Page:Dictionary of National Biography volume 24.djvu/188

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regency (Cal. State Papers, For. Ser. 1558-9, entry 1119). The supposed presence of Arran in England caused much uneasiness in France and Spain. Elizabeth was suspected of intending him to be ' more than a guest' (De Quadra to Philip II, quoted by Froude, History, cab. ed. vi. 216). Arran arrived at Cecil's house at Westminster on 28 Aug. (Cal. State Papers, For. Ser. 1558-9, entry 1274). Elizabeth had an interview with him there, and again at Hampton Court.

Before Arran's arrival in England Sadleir had advised that as soon as possible he should be sent to Scotland, that he might overcome the hesitation of the Duke of Chatelherault in supporting the reformed party (Sadler, State Papers, i. 400). Arran's presence in England was not recognised, though generally known. A pass to Scotland was now made out for him under a feigned name (Cal. State Papers, For. Ser. entry 1293). He set out on 8 Sept., and was present at the convention held at Stirling on the llth (Knox, i. 413). His protestant zeal for a time neutralised the weak resolution of his father, who, under his advice, became reconciled to some of the lords of the congregation, and also signed the letter to the queen-regent depriving her of the regency. Encouraged by the arrival of Arran and the presence of Randolph, the English ambassador, the congregation on 15 Oct. entered Edinburgh with a force of fifteen thousand, whereupon the queen-regent retired within the fortifications of Leith. Elizabeth was persuaded by Cecil to send 4,000l. for the support of the Scottish confederates. The Earl of Bothwell [see Hepburn, James, fourth Earl of Bothwell, 1536-1578] waylaid the messenger and took the money. Arran and Lord James Stuart made an unsuccessful attempt to capture Bothwell at Crichton Castle, his principal residence (Cal. State Papers, For. Ser. 1559-60, entry 183), and had to content themselves with placing fifty gunners in it (ib.) On 6 Nov. Arran and Stuart marched out of Edinburgh to protect a convoy of provisions from a sally of the French from Leith, but becoming entangled in the marshes between Restalrig and Holyrood, had to retire into the city with heavy loss. This and previous disasters, coupled with the neutrality of Lord Erskine, governor of the castle, discouraged the protestants. In spite of Arran's remonstrances the whole force hastily fell back on Stirling. Although a sermon by Knox on Wednesday the 8th helped to revive their drooping spirits, they determined, till succour should arrive from Elizabeth, to act strictly on the defensive. While one division of the forces was sent to protect Glasgow and the rest of Scotland, Arran and Stuart went to St. Andrews to prepare resistance against a threatened attack on Fife (Knox, ii. 5). On 9 Nov. Bothwell had sent Arran a cartel of defiance (Sadleir, State Papers, i. 565), and after the queen-regent took possession of Edinburgh he proclaimed him a traitor at the sound of the trumpet (Knox, ii. 3). Learning in the beginning of January that the French had left Stirling, and were marching towards Fife, Arran and Stuart assembled their forces at Cupar, and sent their men-of-war round to Kinghorn (ib. p. 5). At Cupar Knox preached a sermon partly directed at Arran, 'because he keipit himself more close and solitary than many men would have wished' (ib. p. 9). After the sermon Arran and Stuart set out for Dysart with a force of about six hundred men. There for twenty-one days they kept the French at bay, although from their inferiority in numbers none of them dared to risk undressing during all that time, and they were frequently kept skirmishing from morning till night (ib. p. 9). Disheartened by such a vigorous resistance, the French resolved to march round the sea-coast to St. Andrews, their ships with provisions being kept within sight ; but their enterprise received a sudden check by the arrival in the Firth of Forth of the English fleet. The persistency of Arran and Stuart thus saved Fife ; for the French now with great precipitation retreated by Kinghorn to Stirling, whence with the utmost haste they returned to Leith (ib. pp. 13-15). Arran was present at the siege of that town, and on 10 May signed in the camp the confirmation of the treaty of Berwick, his name standing next to that of his father. He also signed 'the last band at Leith' for the ' liberty of the evangel' (ib. p. 63), and he subscribed the first 'Book of Discipline' (ib. p. 129). On account of Lord Semple having laid wait for Arran ' as he was riding with his accustomed company' (ib. p. 131), he and his father set out on 24 Sept. to besiege Castle Semple in Renfrewshire, which they captured on 14 Oct. (Diurnal of Occurrents, p. 63). Subsequently he was one of those appointed to go to the west for the 'destruction of the monuments of idolatry,' that is, the demolition of the religious houses (Knox, p. 167).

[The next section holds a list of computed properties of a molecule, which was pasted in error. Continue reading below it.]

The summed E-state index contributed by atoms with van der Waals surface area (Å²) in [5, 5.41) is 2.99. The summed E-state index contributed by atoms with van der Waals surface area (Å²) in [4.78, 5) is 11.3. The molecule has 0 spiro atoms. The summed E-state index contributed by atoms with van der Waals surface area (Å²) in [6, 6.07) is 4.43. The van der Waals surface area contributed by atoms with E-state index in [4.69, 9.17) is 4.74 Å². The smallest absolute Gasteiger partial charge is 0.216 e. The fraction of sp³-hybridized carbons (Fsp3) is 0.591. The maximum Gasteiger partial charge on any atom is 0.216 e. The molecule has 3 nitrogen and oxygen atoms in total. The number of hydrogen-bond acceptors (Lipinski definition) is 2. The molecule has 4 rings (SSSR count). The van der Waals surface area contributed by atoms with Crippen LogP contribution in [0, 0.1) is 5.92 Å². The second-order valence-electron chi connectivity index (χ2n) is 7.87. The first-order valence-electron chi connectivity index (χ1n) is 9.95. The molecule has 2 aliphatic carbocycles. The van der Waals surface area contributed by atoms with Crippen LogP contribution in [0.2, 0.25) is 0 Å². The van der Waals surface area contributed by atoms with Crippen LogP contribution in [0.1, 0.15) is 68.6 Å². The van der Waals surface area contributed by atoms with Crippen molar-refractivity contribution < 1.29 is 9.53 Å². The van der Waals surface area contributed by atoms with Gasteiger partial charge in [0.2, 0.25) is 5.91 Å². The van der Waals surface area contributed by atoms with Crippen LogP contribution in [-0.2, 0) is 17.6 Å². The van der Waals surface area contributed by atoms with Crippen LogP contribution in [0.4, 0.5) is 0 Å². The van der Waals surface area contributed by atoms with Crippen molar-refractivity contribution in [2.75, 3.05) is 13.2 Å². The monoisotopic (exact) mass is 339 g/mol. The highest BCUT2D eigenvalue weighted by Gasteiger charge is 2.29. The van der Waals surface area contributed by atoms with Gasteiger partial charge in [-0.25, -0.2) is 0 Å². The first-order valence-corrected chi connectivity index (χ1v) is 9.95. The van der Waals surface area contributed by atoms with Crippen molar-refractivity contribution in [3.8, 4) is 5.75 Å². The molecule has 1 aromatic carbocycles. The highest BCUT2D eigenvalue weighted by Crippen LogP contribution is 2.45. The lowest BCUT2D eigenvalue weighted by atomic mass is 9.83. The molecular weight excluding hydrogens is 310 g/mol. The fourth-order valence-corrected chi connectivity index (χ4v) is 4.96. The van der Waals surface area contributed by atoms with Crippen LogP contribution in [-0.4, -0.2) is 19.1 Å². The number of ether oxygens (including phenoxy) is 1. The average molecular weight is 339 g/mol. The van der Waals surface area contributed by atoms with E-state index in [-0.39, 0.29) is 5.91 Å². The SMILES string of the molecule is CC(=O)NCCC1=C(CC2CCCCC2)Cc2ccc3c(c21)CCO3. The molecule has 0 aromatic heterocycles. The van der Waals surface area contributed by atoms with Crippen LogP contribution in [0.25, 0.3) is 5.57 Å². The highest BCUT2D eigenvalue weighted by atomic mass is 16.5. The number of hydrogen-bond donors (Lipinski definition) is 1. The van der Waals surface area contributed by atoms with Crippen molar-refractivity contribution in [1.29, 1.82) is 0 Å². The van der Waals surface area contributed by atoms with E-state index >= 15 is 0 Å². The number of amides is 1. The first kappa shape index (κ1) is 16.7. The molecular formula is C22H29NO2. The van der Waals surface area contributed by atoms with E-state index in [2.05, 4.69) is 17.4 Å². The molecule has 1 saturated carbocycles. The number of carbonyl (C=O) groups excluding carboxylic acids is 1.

According to the articles forming part of the convention or treaty of peace signed at Edinburgh on 6 July 1560, Arran and his father were to be reinstated in their French estates (articles in Knox, ii. 73-82, and Keith, i. 298-306). The death of the queen-regent, on 10 June, made the lords of the congregation anxious for the marriage of